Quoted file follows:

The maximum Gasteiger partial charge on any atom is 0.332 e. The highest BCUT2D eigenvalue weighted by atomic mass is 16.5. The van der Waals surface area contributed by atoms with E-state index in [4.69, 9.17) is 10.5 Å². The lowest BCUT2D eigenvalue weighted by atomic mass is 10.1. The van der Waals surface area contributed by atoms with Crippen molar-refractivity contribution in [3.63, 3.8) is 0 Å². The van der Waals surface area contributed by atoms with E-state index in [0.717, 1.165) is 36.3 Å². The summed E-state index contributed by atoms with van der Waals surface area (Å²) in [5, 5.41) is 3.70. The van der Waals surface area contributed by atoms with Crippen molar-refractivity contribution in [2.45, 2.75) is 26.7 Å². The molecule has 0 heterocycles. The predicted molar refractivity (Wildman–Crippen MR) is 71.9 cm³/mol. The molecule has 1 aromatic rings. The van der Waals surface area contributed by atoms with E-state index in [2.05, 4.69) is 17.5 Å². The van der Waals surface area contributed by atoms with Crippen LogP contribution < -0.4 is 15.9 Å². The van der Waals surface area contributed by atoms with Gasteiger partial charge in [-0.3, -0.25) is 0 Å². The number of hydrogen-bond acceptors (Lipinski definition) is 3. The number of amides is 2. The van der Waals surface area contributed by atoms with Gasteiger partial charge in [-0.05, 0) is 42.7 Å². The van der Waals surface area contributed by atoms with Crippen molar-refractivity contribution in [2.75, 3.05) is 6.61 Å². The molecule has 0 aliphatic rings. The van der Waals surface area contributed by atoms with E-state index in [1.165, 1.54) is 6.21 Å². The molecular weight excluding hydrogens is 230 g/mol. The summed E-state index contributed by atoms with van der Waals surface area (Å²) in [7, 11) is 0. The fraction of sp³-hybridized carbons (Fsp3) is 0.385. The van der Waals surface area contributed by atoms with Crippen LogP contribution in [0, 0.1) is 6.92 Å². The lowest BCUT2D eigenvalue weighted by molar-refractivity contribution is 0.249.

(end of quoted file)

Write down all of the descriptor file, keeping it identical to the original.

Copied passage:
The maximum Gasteiger partial charge on any atom is 0.332 e. The highest BCUT2D eigenvalue weighted by atomic mass is 16.5. The van der Waals surface area contributed by atoms with E-state index in [4.69, 9.17) is 10.5 Å². The lowest BCUT2D eigenvalue weighted by atomic mass is 10.1. The van der Waals surface area contributed by atoms with Crippen molar-refractivity contribution in [3.63, 3.8) is 0 Å². The van der Waals surface area contributed by atoms with E-state index in [0.717, 1.165) is 36.3 Å². The summed E-state index contributed by atoms with van der Waals surface area (Å²) in [5, 5.41) is 3.70. The van der Waals surface area contributed by atoms with Crippen molar-refractivity contribution in [2.45, 2.75) is 26.7 Å². The molecule has 0 heterocycles. The predicted molar refractivity (Wildman–Crippen MR) is 71.9 cm³/mol. The molecule has 1 aromatic rings. The van der Waals surface area contributed by atoms with E-state index in [2.05, 4.69) is 17.5 Å². The van der Waals surface area contributed by atoms with Crippen LogP contribution < -0.4 is 15.9 Å². The van der Waals surface area contributed by atoms with Gasteiger partial charge in [-0.3, -0.25) is 0 Å². The number of hydrogen-bond acceptors (Lipinski definition) is 3. The number of amides is 2. The van der Waals surface area contributed by atoms with Gasteiger partial charge in [-0.05, 0) is 42.7 Å². The van der Waals surface area contributed by atoms with Crippen molar-refractivity contribution in [2.75, 3.05) is 6.61 Å². The molecule has 0 aliphatic rings. The van der Waals surface area contributed by atoms with E-state index in [1.165, 1.54) is 6.21 Å². The molecular weight excluding hydrogens is 230 g/mol. The summed E-state index contributed by atoms with van der Waals surface area (Å²) in [7, 11) is 0. The fraction of sp³-hybridized carbons (Fsp3) is 0.385. The van der Waals surface area contributed by atoms with Crippen LogP contribution in [0, 0.1) is 6.92 Å². The lowest BCUT2D eigenvalue weighted by molar-refractivity contribution is 0.249.